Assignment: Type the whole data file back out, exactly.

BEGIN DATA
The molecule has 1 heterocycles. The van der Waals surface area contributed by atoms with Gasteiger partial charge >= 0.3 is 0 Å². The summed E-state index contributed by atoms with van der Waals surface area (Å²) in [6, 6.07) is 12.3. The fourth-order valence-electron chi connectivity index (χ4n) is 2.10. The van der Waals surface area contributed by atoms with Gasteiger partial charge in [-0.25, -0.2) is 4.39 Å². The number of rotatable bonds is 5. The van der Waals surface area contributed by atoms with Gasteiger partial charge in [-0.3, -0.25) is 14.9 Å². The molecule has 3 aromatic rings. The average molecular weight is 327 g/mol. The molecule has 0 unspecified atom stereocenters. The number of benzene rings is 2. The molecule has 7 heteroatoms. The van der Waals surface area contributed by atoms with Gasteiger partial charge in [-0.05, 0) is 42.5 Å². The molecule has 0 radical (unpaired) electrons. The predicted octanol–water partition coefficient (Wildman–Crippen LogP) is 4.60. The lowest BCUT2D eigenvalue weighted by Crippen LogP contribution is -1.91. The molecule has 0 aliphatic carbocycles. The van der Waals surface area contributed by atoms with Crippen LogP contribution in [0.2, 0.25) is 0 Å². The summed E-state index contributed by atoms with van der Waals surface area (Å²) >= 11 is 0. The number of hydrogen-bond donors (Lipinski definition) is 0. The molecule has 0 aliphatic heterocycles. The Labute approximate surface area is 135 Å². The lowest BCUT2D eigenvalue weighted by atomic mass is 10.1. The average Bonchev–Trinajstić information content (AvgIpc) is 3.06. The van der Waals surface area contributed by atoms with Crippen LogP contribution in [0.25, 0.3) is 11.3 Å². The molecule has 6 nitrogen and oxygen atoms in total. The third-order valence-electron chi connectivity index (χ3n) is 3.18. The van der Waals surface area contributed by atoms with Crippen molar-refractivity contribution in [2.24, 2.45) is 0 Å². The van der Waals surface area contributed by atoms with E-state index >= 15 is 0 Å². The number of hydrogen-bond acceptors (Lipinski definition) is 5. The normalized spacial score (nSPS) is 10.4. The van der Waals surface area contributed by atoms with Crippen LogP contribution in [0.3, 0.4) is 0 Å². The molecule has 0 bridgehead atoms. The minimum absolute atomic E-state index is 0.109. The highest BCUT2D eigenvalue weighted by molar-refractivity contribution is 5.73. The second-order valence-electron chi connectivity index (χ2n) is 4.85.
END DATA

The molecule has 1 heterocycles. The van der Waals surface area contributed by atoms with Gasteiger partial charge >= 0.3 is 0 Å². The summed E-state index contributed by atoms with van der Waals surface area (Å²) in [6, 6.07) is 12.3. The fourth-order valence-electron chi connectivity index (χ4n) is 2.10. The van der Waals surface area contributed by atoms with Gasteiger partial charge in [-0.25, -0.2) is 4.39 Å². The number of rotatable bonds is 5. The van der Waals surface area contributed by atoms with Gasteiger partial charge in [-0.3, -0.25) is 14.9 Å². The molecule has 3 aromatic rings. The average molecular weight is 327 g/mol. The molecule has 0 unspecified atom stereocenters. The number of benzene rings is 2. The molecule has 7 heteroatoms. The van der Waals surface area contributed by atoms with Gasteiger partial charge in [-0.05, 0) is 42.5 Å². The molecule has 0 radical (unpaired) electrons. The predicted octanol–water partition coefficient (Wildman–Crippen LogP) is 4.60. The lowest BCUT2D eigenvalue weighted by Crippen LogP contribution is -1.91. The molecule has 0 aliphatic carbocycles. The van der Waals surface area contributed by atoms with Crippen LogP contribution in [0.2, 0.25) is 0 Å². The summed E-state index contributed by atoms with van der Waals surface area (Å²) >= 11 is 0. The number of hydrogen-bond donors (Lipinski definition) is 0. The molecule has 0 aliphatic heterocycles. The Labute approximate surface area is 135 Å². The lowest BCUT2D eigenvalue weighted by atomic mass is 10.1. The average Bonchev–Trinajstić information content (AvgIpc) is 3.06. The van der Waals surface area contributed by atoms with Crippen LogP contribution in [0.25, 0.3) is 11.3 Å². The molecule has 6 nitrogen and oxygen atoms in total. The third-order valence-electron chi connectivity index (χ3n) is 3.18. The van der Waals surface area contributed by atoms with Crippen molar-refractivity contribution in [2.24, 2.45) is 0 Å². The van der Waals surface area contributed by atoms with E-state index >= 15 is 0 Å². The number of hydrogen-bond acceptors (Lipinski definition) is 5. The normalized spacial score (nSPS) is 10.4. The van der Waals surface area contributed by atoms with Crippen LogP contribution in [0.3, 0.4) is 0 Å². The molecule has 0 bridgehead atoms. The minimum absolute atomic E-state index is 0.109. The highest BCUT2D eigenvalue weighted by molar-refractivity contribution is 5.73. The second-order valence-electron chi connectivity index (χ2n) is 4.85.